Monday, October 20, 2014

Lost in Translation

In the process of taking up poetry again, I have been rereading various poems in translation and am thinking about some of the problems associated with translation. Language has always troubled me. I was slow to talk, bad at learning other languages, and didn't read much until I went to college. Even now I am not usually talkative. In high school I preferred math and science because they were more precise than the other subjects. When I studied philosophy in college, my main interest was the clear expression of ideas in English.

It seems to me that ordinary prose can be translated from one language to another in a relatively straightforward way. There may be difficulties finding comparable terms, and some concepts may have more circulation in one language than another. The structures of the languages may differ, but it seems as if it would usually be fairly easy to translate the basic ideas in a sentence from one language to another. The translation of basic prose would not necessarily have to capture all of the subtleties, if any, in the original.

When greater precision in translation is required, as in fiction, essays or technical papers, difficulties begin to arise. Technical papers probably preempt many of the obstacles with the adoption of universal technical language that obviates the need for the translation of crucial content. Essays may include more subtleties than ordinary prose, but, assuming that both languages have traditions that include essay-writing, with attention to detail, translations can be made. Much larger problems must arise in the case of translating literary fiction. Here, the author may have used lyrical writing, unconventional word choices, slang, colloquialisms, obscure cultural references, unusual sentence structures, etc., that do not lend themselves readily to translation. I suspect that the results in translated fiction may tend to be somewhat unsatisfactory, since some aspects of the author's original intent may not survive in translation.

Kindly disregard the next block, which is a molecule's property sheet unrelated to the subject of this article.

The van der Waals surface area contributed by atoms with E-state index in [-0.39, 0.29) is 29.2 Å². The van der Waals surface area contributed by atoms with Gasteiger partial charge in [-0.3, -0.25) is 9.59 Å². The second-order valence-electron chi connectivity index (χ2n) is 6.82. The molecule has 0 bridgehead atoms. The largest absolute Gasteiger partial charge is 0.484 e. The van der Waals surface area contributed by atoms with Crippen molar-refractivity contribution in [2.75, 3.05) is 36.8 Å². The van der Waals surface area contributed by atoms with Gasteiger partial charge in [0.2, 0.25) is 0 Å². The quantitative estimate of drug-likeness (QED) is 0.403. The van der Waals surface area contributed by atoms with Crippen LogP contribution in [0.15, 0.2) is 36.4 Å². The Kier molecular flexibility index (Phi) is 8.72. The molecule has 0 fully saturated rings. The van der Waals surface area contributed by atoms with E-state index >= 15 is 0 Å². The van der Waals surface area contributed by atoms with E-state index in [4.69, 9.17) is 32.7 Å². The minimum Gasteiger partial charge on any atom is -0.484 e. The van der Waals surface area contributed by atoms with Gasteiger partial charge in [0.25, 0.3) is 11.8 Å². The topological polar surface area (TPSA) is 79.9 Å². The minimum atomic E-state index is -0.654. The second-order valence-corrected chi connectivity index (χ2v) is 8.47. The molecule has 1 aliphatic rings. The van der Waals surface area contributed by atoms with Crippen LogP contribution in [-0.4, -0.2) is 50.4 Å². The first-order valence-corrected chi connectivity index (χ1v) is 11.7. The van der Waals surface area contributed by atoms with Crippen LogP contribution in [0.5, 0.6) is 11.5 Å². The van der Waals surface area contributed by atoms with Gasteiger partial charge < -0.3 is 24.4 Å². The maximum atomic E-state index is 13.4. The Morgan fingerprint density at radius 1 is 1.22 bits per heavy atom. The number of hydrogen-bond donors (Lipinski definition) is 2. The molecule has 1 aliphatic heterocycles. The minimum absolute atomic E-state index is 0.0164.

This brings me to poems, and I think that in many cases their translations must be complete disasters. When I read poems from other languages that have been translated into English, I often feel that they have a clunky, aesthetically grating quality and wonder what it would be like to experience them in the original. Similarly, I don't see how any of my favorite poems could survive translation into another language. Rhymes and rhythms may be impossible to duplicate. When a poet has fretted over each word, its position, the line breaks, the spacing and the punctuation within the poem, any change at all may instantly ruin the entire poem or at least divert its effect to something other than what the poet intended.

For this last reason I am inclined to read only poems that were originally composed in English. And in English it is tempting to read only those poems that are in close proximity in geography and time to the here and now. The farther away one gets, the more the uses of language diverge from the familiar, and correct interpretation becomes more problematic. Dictionaries are a recent invention, and even so they require periodic revisions if they are to maintain their accuracy.

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